i am also confused about this
Understand that a trained psychiatric professional must evaluate the person if you choose to commit her. She must present obvious symptoms of mental illness or suicidal behavior for the psychologist to determine that Baker Acting the person is necessary.
Mostly they sleep with their eyes closed.
Tourette's syndrome patients often have cause difficulty falling asleep. They may be restless during sleep, may talk during sleep or may sleepwalk or have nightmares.
People with Tourette's syndrome can also go a long while or a short time before having bouts of tics or noise-making. There is no rhyme or rule to this.
If you are wondering how do people with Tourette's sleep because they might tic a lot in their sleep and can't stand it themselves the answer is they can! Most of the time.
Have you ever had a cough from possibly a cold that made you cough all night? Eventually you go to sleep and your parents might say you coughed in your sleep. Not quite the same with Tourette's but close enough. See they don't do it in they're sleep. It stops as your body relaxes. But sometimes people have trouble falling asleep.
absolutely not, it is a genetic disorder that you are born with signs and symptoms typically show up around the ages 5-7 years of age.
Although, it is a genetic disorder certain foods may increase symptoms and it can be minimised by change of diet. Cutting out yeast or any other food that slows the brain down would be a good start to beating tics.
For a tic to occur a centre in the brain needs to fire triggering a muscle to move.
A majority of the brain is inhibitory; so it keeps most of the brain ready but not actually working unless it is needed.
With Tourette's the inhibitory function is decreased, so a brain center can fire and cause even a blink of an eye instead of being told to wait until needed. Part of the problem is that a center is too active, but it is also that the rest of the brain is not working properly. The rest of the brain should inhibit this overactive center but doesn't.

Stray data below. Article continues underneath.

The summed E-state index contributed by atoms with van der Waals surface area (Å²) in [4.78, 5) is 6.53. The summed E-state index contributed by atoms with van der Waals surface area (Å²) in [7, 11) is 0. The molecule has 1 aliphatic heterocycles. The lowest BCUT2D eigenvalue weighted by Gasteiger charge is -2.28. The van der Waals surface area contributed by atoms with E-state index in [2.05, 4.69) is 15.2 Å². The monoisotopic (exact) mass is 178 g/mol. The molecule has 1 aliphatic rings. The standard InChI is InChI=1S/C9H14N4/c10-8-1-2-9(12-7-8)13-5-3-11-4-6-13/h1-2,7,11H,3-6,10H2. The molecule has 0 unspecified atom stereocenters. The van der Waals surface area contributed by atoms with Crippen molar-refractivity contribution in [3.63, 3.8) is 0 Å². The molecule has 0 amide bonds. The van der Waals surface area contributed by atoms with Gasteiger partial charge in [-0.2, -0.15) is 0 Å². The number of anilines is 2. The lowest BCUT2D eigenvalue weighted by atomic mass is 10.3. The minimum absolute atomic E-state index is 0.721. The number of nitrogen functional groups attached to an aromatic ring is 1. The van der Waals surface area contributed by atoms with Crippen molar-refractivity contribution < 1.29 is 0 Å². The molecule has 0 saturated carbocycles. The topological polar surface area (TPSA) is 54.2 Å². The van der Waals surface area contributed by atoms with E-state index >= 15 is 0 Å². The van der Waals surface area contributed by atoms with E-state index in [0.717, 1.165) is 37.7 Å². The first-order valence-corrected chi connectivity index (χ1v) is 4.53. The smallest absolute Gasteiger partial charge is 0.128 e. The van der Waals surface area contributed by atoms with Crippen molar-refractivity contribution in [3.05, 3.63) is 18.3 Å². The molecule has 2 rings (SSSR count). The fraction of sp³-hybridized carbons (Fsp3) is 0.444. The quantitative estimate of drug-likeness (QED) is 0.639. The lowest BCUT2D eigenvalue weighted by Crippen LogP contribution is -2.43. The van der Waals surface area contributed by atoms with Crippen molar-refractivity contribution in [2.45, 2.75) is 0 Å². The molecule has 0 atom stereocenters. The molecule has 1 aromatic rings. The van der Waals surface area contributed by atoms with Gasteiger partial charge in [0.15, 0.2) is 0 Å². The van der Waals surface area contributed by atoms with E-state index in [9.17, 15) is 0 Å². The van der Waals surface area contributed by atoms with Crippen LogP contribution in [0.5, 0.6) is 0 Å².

If there are toxic sedative chemicals slowing the brain down, the parts of the brain which keep other centers ready but not actually working, will not properly inhibited the centre, causing it to fire.
Therefor cutting out sedative foods that slow the brain down such as yeast, may then keep the rest of the brain working faster and able to control a centre more, from firing when not needed. It is also recommended taking Nystatin at the same time, this kills intestinal yeast. However you must change your diet in order for it to work.
You can find further information at the following website:
Yeast and Tourette's Syndrome by Bruce Semon, M.D., Ph.D., 2009,
Yes but,he doesn't like to talk about it. He got it from his dad,but its not as bad as it use to be. He can control it,most of the time.He does and he got it from his dad he can control it now so it is like he does not have it he is also very passonit about tourette syndrome
No, you cannot cure someone who has Tourette's. You can manage it by psychobehavioral therapy, education, and reassurance. There are also medications that may lessen the effects of the disease.
tourette syndrome is by the tics in the brain that makes you do rapid moment or vocalization.